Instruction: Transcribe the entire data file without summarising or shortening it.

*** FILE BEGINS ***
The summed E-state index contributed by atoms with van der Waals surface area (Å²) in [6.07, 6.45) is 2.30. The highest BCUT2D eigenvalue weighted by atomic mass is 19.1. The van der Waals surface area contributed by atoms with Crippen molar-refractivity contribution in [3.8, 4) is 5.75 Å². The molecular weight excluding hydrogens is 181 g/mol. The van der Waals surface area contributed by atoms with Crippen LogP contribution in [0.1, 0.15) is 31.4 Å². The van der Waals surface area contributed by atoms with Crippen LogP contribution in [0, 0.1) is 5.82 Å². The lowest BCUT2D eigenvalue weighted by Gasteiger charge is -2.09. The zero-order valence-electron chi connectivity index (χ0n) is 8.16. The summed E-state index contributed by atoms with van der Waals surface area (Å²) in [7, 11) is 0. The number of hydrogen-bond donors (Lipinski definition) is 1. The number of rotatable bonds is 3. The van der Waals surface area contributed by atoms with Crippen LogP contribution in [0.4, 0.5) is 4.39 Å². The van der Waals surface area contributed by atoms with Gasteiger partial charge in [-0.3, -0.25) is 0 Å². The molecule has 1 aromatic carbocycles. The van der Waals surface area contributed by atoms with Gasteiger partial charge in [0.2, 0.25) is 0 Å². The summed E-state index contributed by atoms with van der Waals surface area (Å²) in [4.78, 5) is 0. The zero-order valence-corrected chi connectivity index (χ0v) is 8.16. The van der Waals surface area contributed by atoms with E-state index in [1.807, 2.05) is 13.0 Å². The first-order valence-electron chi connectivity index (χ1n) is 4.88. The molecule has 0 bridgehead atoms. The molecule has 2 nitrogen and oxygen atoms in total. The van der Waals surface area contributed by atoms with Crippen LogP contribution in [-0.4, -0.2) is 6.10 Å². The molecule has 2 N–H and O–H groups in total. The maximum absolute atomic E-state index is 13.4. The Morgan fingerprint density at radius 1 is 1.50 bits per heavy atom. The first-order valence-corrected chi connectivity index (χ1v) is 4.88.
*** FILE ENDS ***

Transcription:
The summed E-state index contributed by atoms with van der Waals surface area (Å²) in [6.07, 6.45) is 2.30. The highest BCUT2D eigenvalue weighted by atomic mass is 19.1. The van der Waals surface area contributed by atoms with Crippen molar-refractivity contribution in [3.8, 4) is 5.75 Å². The molecular weight excluding hydrogens is 181 g/mol. The van der Waals surface area contributed by atoms with Crippen LogP contribution in [0.1, 0.15) is 31.4 Å². The van der Waals surface area contributed by atoms with Crippen LogP contribution in [0, 0.1) is 5.82 Å². The lowest BCUT2D eigenvalue weighted by Gasteiger charge is -2.09. The zero-order valence-electron chi connectivity index (χ0n) is 8.16. The summed E-state index contributed by atoms with van der Waals surface area (Å²) in [7, 11) is 0. The number of hydrogen-bond donors (Lipinski definition) is 1. The number of rotatable bonds is 3. The van der Waals surface area contributed by atoms with Crippen LogP contribution in [0.4, 0.5) is 4.39 Å². The van der Waals surface area contributed by atoms with Gasteiger partial charge in [-0.3, -0.25) is 0 Å². The molecule has 1 aromatic carbocycles. The van der Waals surface area contributed by atoms with Gasteiger partial charge in [0.2, 0.25) is 0 Å². The summed E-state index contributed by atoms with van der Waals surface area (Å²) in [4.78, 5) is 0. The zero-order valence-corrected chi connectivity index (χ0v) is 8.16. The van der Waals surface area contributed by atoms with E-state index in [1.807, 2.05) is 13.0 Å². The first-order valence-electron chi connectivity index (χ1n) is 4.88. The molecule has 0 bridgehead atoms. The molecule has 2 nitrogen and oxygen atoms in total. The van der Waals surface area contributed by atoms with Crippen LogP contribution in [-0.4, -0.2) is 6.10 Å². The molecule has 2 N–H and O–H groups in total. The maximum absolute atomic E-state index is 13.4. The Morgan fingerprint density at radius 1 is 1.50 bits per heavy atom. The first-order valence-corrected chi connectivity index (χ1v) is 4.88.